Mike said there wasn’t one factor for Major Custard’s loss in the eliminations. Instead there were a variety of reasons. “There was the ship over the mountains. He had a minor throat infection. It was his first start on the mile track and then there was reunion of Major Custard with Brandon Campbell. “Phil (Giescbrecht) didn’t do anything wrong but having his regular driver back helped; Brandon knows Major Custard’s quirks.” Even if he was driving with two broken wrists and had to wiggle his way through traffic.
“Major Custard can be a funny horse to drive,” acknowledged Brandon. “If you aren’t paying attention he can go to sleep on you pretty quick. I think that might have happened to Phil. That’s one nice colt but Major Custard may have fallen asleep.” Owned by Surrey, B.C.’s Jim Marino and Prince George B.C.’s Rick Mowles, Major Custard picked up $46,420 for the win to run his career earnings to a staggering $315,695.
Two races before the Derby, Brandon Campbell drove Probert to the win in the Don Byrne. “She was on her game again,” understated Probert’s trainer Chris Lancaster of the three-year-old filly’s of the very easy four-length triumph over stablemate Custards Crown in 1:53 flat. “She went almost two seconds faster than the boys,” enthused Lancaster. “And she won it pretty handily.”
“The first quarter was entertaining,” Lancaster said of the opening fraction of :26 3/5. “But it was kind of boring after that which was nice. No stress at all,” he said after Probert backed the pace down with a second quarter in a leisurely 30 seconds flat to get the half in :56 3/5 before pacing her last half in a very tidy :56 2/5.
The strategy for Probert, who paid just $2.50 to win, was pretty simple. “Go to the front and not look back,” said Lancaster of Langley, B.C.’s Rod Therres’ wonderfully talented filly who has now won 15 of her 20 career starts. In Alberta, Probert has only lost one race in 16 outings. “She got the lead, relaxed and settled nicely for me,” said Brandon. “All I had to do was hold on. That was a wicked mile she put in.”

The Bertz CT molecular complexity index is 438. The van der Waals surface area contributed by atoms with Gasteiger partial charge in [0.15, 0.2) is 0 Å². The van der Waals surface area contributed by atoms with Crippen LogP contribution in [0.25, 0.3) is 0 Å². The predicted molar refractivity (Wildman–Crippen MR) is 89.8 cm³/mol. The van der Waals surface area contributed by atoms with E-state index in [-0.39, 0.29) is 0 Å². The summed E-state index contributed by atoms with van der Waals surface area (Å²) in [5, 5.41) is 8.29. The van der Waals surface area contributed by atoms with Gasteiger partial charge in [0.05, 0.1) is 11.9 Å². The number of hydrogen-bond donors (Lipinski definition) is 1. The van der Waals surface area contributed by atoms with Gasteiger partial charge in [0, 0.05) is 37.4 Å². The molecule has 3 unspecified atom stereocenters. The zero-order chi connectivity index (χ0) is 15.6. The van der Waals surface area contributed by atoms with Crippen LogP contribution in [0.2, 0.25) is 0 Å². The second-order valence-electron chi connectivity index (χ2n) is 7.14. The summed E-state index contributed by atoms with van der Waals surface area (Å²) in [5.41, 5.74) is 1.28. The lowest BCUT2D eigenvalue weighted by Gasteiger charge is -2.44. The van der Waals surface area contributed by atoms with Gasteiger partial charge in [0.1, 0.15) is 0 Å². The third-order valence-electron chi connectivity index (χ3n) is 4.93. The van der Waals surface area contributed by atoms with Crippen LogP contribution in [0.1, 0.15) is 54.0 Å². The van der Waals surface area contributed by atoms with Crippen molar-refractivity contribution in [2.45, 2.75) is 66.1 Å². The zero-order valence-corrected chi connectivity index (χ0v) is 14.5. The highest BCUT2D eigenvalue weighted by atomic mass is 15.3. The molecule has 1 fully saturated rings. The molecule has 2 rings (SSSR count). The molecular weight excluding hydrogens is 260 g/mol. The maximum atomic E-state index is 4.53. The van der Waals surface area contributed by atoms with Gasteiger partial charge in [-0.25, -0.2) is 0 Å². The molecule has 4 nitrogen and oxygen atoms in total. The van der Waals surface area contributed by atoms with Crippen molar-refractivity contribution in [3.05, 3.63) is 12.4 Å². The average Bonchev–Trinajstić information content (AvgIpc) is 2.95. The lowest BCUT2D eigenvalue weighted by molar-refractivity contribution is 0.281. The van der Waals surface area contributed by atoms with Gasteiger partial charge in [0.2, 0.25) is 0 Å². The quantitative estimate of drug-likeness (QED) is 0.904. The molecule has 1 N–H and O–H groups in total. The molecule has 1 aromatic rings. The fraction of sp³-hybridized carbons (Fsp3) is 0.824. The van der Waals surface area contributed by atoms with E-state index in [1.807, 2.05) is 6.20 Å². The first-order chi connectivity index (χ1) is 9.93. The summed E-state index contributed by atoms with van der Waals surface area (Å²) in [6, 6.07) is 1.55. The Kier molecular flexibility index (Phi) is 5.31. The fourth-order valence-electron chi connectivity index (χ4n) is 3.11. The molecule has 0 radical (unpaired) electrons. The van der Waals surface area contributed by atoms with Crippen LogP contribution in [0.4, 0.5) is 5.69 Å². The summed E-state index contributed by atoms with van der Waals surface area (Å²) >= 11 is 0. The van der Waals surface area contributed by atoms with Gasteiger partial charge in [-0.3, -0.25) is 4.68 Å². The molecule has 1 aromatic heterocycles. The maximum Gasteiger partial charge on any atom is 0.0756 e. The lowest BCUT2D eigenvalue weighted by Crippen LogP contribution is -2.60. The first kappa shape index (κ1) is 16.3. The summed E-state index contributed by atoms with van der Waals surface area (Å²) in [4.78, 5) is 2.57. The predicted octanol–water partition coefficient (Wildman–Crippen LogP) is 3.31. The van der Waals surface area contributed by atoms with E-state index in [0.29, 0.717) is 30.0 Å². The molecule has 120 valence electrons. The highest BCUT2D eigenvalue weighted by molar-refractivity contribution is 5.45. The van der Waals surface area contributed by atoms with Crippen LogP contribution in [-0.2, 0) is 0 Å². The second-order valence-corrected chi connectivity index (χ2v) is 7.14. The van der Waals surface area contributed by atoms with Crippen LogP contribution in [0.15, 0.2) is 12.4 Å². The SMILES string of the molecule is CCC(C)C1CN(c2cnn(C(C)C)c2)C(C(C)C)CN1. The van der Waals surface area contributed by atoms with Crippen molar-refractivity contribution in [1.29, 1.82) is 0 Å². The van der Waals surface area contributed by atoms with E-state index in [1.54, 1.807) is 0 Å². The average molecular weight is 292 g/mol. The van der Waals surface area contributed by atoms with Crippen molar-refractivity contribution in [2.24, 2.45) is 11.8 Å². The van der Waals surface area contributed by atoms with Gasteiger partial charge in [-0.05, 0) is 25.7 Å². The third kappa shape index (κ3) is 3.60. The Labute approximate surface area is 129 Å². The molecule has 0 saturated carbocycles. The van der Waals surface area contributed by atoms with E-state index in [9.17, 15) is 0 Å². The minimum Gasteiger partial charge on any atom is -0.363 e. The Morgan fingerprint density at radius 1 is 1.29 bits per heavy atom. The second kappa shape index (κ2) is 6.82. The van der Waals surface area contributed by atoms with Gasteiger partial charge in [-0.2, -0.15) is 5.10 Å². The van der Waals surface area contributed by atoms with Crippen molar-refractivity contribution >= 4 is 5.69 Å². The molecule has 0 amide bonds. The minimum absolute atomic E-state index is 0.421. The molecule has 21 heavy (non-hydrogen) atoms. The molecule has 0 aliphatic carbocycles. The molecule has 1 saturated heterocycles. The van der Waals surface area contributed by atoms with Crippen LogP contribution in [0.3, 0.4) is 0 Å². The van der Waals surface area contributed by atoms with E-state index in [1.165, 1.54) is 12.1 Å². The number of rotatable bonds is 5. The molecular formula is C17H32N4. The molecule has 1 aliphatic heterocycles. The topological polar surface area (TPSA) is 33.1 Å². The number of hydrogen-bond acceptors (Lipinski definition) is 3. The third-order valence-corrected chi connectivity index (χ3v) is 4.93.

Winning $44,160 on Sunday, Probert has now won $234,600. The victory also earned Probert a trip back to Ontario. “We’ll race her a handful of times here and then send her back east,” said Lancaster. Probert made four starts in Ontario last year but could only manage one third-place finish. But Lancaster predicts this next venture will be much more fruitful.
“She had a bit of a virus and never really raced to her full potential. She’s a year older and she looks a lot better,” said Lancaster. “She’s very talented.” A winner of seven in a row, this was the second straight Don Byrne victory for Lancaster who won it last year with Lady Neigh Neigh, who crossed the finish line second but was elevated to first after a disqualification to stablemate Rockin Mystery.
Owned by Lancaster and Chris Lambie, Lady Neigh Neigh will now, ironically enough, race against Probert this weekend. “Lady Neigh Neigh got a little sick towards the end of the meet at (Calgary’s) Century Downs. We gave her three weeks off, she finished second in her first start back and then won her last two.
“It’s great to have won this prestigious race two years in a row and cross the finish line first and second two years in a row . “It’s been a fun ride.”